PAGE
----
Originally published in CAP TODAY
From the files of the CAP’s checklist-related questions. Answers by Stephen J. Sarewitz, MD, LAP checklist commissioner and staff pathologist, Valley Medical Center, Renton, Wash.
Q: Please expand on the following checklist question (CHM. 24400; Phase II): If automatic pipetting is used, has the laboratory evaluated the testing system for carryover effects?
A: The laboratory must have a procedure in place for evaluating whether carryover effects are present. One suggested method is to run known high samples— calibrators, standards, reference material, assayed controls—followed by known low samples to see if the results of the low-level material are affected. If carryover is detected, the laboratory must determine the level past which low-level samples are affected and this must be defined in the procedure. Results of each analytical run must be reviewed to ensure that no results exceed this level. If results that exceed the defined level are detected, then the appropriate course of action, such as repeating subsequent samples, must be defined.
Q: Must carryover studies be performed for all analytes? How often should these studies be performed?
A: In drug testing, all drugs ideally would be subject to carryover testing, but this may not be practical—for example, if the laboratory is performing general toxicology screening. In such cases, representative drugs may be studied. A laboratory may choose to run blanks after positive specimens to avert problems related to carryover.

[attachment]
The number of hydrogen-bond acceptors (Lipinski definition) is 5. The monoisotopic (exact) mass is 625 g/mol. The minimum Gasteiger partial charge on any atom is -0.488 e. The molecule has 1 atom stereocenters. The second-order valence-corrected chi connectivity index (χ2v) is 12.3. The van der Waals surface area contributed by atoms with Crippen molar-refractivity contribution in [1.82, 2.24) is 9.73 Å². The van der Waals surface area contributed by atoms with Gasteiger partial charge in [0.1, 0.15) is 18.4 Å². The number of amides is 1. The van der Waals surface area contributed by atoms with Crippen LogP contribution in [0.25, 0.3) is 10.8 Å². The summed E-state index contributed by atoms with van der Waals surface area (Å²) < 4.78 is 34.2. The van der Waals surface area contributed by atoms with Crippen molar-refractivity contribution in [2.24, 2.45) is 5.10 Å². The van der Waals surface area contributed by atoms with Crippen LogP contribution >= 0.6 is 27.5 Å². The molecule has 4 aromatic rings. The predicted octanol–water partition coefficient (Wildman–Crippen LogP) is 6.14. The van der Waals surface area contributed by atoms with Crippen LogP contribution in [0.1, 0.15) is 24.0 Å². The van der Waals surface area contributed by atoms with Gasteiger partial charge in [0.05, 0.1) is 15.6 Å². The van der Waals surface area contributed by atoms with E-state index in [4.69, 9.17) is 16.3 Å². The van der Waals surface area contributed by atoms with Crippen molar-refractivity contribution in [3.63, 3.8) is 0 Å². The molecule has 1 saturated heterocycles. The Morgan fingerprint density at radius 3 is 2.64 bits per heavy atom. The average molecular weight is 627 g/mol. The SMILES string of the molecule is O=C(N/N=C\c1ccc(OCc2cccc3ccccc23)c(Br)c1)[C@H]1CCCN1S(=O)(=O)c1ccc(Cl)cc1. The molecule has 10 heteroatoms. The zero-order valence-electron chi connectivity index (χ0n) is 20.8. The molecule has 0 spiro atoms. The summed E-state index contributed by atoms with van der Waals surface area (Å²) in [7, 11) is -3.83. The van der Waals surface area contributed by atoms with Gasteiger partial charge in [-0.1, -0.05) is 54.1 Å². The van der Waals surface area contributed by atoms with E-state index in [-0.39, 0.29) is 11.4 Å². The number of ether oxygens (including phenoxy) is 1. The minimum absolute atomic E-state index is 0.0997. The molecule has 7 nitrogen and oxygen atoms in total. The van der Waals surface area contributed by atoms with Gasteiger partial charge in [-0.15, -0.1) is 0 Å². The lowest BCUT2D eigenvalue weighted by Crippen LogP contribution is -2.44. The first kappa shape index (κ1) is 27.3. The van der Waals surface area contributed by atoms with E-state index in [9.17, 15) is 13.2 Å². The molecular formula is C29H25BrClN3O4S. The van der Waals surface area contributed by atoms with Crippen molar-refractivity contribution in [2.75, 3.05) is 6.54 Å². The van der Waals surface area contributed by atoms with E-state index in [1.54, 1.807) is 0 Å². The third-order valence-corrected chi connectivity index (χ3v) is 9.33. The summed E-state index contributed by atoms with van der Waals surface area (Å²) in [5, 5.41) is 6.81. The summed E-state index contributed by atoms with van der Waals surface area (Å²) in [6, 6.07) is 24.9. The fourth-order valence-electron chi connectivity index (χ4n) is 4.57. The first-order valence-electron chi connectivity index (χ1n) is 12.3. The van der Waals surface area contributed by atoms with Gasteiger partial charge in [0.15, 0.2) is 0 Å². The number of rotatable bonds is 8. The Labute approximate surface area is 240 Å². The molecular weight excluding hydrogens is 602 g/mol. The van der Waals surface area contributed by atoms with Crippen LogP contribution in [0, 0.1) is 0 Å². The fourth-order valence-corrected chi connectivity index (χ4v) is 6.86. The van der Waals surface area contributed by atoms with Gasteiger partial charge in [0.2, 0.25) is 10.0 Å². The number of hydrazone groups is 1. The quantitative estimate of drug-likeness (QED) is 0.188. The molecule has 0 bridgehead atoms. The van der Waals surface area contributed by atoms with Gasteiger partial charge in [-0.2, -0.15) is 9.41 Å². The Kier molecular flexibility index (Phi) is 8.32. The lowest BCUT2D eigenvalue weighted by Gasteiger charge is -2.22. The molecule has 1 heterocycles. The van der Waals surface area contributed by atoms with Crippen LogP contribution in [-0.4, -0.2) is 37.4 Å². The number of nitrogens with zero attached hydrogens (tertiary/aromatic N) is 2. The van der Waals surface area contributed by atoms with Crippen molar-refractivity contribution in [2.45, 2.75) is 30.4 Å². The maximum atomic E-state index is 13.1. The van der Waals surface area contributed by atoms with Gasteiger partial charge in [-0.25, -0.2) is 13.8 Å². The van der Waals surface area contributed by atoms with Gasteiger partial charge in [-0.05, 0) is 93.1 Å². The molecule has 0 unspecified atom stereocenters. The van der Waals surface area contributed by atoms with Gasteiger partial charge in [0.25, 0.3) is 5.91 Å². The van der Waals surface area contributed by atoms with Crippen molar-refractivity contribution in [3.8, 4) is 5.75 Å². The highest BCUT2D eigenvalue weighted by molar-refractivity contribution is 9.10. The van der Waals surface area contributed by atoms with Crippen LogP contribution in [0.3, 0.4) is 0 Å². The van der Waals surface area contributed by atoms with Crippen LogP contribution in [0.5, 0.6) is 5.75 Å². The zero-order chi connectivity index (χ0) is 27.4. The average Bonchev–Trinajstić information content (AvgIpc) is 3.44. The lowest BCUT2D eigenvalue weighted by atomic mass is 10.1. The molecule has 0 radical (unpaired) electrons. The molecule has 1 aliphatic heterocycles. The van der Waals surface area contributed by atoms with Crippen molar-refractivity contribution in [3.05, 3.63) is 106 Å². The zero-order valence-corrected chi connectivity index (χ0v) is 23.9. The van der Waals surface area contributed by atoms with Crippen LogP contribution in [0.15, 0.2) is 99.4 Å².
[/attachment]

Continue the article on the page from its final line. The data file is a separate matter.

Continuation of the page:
For other types of tests, representative analytes may be studied. The analytes selected, such as human chorionic gonadotropin, should have a wide range of concentrations. The laboratory director is responsible for determining which analytes should be studied.
Carryover studies must be performed at the time the instrument is initially evaluated. Repeat carryover studies may be performed at the discretion of the laboratory director. Because instrument performance may deteriorate with age, carryover studies probably should be repeated periodically. The CAP Standards/Instrumentation Committee is developing a carryover challenge.
Q: Is fluorochrome staining specifically required for direct mycobacterial smears (microbiology checklist question MIC.32100)? Is it acceptable to stain unconcentrated sputum specimens?
A: Fluorochrome stains are specifically required on smears prepared from primary specimens. Fluorochrome stains are more sensitive than conventional carbol-fuchsin-based stains. The stain may be performed in-house or at a reference lab. Sputum specimens should be concentrated before smears are prepared.
To improve clarity, this checklist question will be reworded in the next edition of the microbiology checklist, which will be released later this year. The question (MIC.32100; Phase II) will read: "Is fluorochrome staining performed on mycobacterial smears prepared from primary specimens, either in the laboratory or by the reference laboratory?"